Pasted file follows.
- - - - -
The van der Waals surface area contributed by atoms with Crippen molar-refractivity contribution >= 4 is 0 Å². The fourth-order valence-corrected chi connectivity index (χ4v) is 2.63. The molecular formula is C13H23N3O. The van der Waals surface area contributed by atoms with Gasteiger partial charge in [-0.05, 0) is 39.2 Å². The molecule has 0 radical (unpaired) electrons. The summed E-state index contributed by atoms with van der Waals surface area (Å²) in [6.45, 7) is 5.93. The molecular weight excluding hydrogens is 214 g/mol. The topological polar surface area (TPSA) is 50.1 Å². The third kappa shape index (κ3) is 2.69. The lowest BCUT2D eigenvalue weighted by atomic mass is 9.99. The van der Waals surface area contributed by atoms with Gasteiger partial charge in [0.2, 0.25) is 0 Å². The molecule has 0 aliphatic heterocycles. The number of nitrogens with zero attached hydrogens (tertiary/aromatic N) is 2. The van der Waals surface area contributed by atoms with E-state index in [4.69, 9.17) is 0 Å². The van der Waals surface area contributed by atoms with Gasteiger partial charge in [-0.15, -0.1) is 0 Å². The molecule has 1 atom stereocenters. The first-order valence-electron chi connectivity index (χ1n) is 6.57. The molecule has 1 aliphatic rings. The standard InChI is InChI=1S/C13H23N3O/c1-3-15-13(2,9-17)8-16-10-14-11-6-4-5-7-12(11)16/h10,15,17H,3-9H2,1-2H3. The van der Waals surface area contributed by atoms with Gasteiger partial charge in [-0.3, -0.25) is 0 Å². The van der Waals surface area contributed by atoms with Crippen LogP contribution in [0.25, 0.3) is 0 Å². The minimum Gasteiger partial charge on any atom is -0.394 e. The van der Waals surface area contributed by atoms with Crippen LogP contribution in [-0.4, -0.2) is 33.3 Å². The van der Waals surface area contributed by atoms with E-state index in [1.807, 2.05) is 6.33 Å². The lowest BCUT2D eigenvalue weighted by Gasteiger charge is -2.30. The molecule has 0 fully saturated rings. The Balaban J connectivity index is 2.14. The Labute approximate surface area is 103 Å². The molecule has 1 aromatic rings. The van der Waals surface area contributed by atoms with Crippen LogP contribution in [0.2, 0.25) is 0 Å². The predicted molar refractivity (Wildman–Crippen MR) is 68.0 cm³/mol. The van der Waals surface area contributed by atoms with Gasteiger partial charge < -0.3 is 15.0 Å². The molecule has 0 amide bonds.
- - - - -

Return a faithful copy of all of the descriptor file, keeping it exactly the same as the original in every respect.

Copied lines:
The van der Waals surface area contributed by atoms with Crippen molar-refractivity contribution >= 4 is 0 Å². The fourth-order valence-corrected chi connectivity index (χ4v) is 2.63. The molecular formula is C13H23N3O. The van der Waals surface area contributed by atoms with Gasteiger partial charge in [-0.05, 0) is 39.2 Å². The molecule has 0 radical (unpaired) electrons. The summed E-state index contributed by atoms with van der Waals surface area (Å²) in [6.45, 7) is 5.93. The molecular weight excluding hydrogens is 214 g/mol. The topological polar surface area (TPSA) is 50.1 Å². The third kappa shape index (κ3) is 2.69. The lowest BCUT2D eigenvalue weighted by atomic mass is 9.99. The van der Waals surface area contributed by atoms with Gasteiger partial charge in [0.2, 0.25) is 0 Å². The molecule has 0 aliphatic heterocycles. The number of nitrogens with zero attached hydrogens (tertiary/aromatic N) is 2. The van der Waals surface area contributed by atoms with E-state index in [4.69, 9.17) is 0 Å². The van der Waals surface area contributed by atoms with Gasteiger partial charge in [-0.15, -0.1) is 0 Å². The molecule has 1 atom stereocenters. The first-order valence-electron chi connectivity index (χ1n) is 6.57. The molecule has 1 aliphatic rings. The standard InChI is InChI=1S/C13H23N3O/c1-3-15-13(2,9-17)8-16-10-14-11-6-4-5-7-12(11)16/h10,15,17H,3-9H2,1-2H3. The van der Waals surface area contributed by atoms with Gasteiger partial charge in [-0.3, -0.25) is 0 Å². The van der Waals surface area contributed by atoms with Crippen LogP contribution in [0.25, 0.3) is 0 Å². The minimum Gasteiger partial charge on any atom is -0.394 e. The van der Waals surface area contributed by atoms with Crippen LogP contribution in [-0.4, -0.2) is 33.3 Å². The van der Waals surface area contributed by atoms with E-state index in [1.807, 2.05) is 6.33 Å². The lowest BCUT2D eigenvalue weighted by Gasteiger charge is -2.30. The molecule has 0 fully saturated rings. The Balaban J connectivity index is 2.14. The Labute approximate surface area is 103 Å². The molecule has 1 aromatic rings. The van der Waals surface area contributed by atoms with Crippen LogP contribution in [0.2, 0.25) is 0 Å². The predicted molar refractivity (Wildman–Crippen MR) is 68.0 cm³/mol. The van der Waals surface area contributed by atoms with Gasteiger partial charge < -0.3 is 15.0 Å². The molecule has 0 amide bonds.